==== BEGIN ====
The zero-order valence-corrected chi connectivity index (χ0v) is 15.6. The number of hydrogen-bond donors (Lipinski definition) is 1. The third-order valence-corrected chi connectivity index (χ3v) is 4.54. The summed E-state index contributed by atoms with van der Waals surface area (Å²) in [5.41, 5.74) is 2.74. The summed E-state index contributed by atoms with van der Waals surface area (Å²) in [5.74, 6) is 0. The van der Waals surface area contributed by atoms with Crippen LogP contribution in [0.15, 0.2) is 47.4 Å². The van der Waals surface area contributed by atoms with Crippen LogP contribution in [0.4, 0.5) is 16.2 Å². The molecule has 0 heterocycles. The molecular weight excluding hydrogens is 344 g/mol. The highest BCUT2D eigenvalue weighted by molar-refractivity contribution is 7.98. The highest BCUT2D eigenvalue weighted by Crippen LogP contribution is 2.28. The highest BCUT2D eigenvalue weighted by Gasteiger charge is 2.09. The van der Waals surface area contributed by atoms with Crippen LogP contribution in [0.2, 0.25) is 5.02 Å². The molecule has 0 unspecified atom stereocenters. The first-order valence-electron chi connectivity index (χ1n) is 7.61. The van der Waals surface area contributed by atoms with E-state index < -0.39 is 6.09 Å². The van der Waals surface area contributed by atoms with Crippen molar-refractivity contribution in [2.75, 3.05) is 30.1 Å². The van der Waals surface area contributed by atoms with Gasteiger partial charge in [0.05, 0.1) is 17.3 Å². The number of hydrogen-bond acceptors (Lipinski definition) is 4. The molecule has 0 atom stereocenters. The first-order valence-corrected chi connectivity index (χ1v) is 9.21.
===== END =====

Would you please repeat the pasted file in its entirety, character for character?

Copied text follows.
The zero-order valence-corrected chi connectivity index (χ0v) is 15.6. The number of hydrogen-bond donors (Lipinski definition) is 1. The third-order valence-corrected chi connectivity index (χ3v) is 4.54. The summed E-state index contributed by atoms with van der Waals surface area (Å²) in [5.41, 5.74) is 2.74. The summed E-state index contributed by atoms with van der Waals surface area (Å²) in [5.74, 6) is 0. The van der Waals surface area contributed by atoms with Crippen LogP contribution in [0.15, 0.2) is 47.4 Å². The van der Waals surface area contributed by atoms with Crippen LogP contribution in [0.4, 0.5) is 16.2 Å². The molecule has 0 heterocycles. The molecular weight excluding hydrogens is 344 g/mol. The highest BCUT2D eigenvalue weighted by molar-refractivity contribution is 7.98. The highest BCUT2D eigenvalue weighted by Crippen LogP contribution is 2.28. The highest BCUT2D eigenvalue weighted by Gasteiger charge is 2.09. The van der Waals surface area contributed by atoms with Crippen LogP contribution in [0.2, 0.25) is 5.02 Å². The molecule has 0 unspecified atom stereocenters. The first-order valence-electron chi connectivity index (χ1n) is 7.61. The van der Waals surface area contributed by atoms with E-state index < -0.39 is 6.09 Å². The van der Waals surface area contributed by atoms with Crippen molar-refractivity contribution in [2.75, 3.05) is 30.1 Å². The van der Waals surface area contributed by atoms with Gasteiger partial charge in [0.05, 0.1) is 17.3 Å². The number of hydrogen-bond acceptors (Lipinski definition) is 4. The molecule has 0 atom stereocenters. The first-order valence-corrected chi connectivity index (χ1v) is 9.21.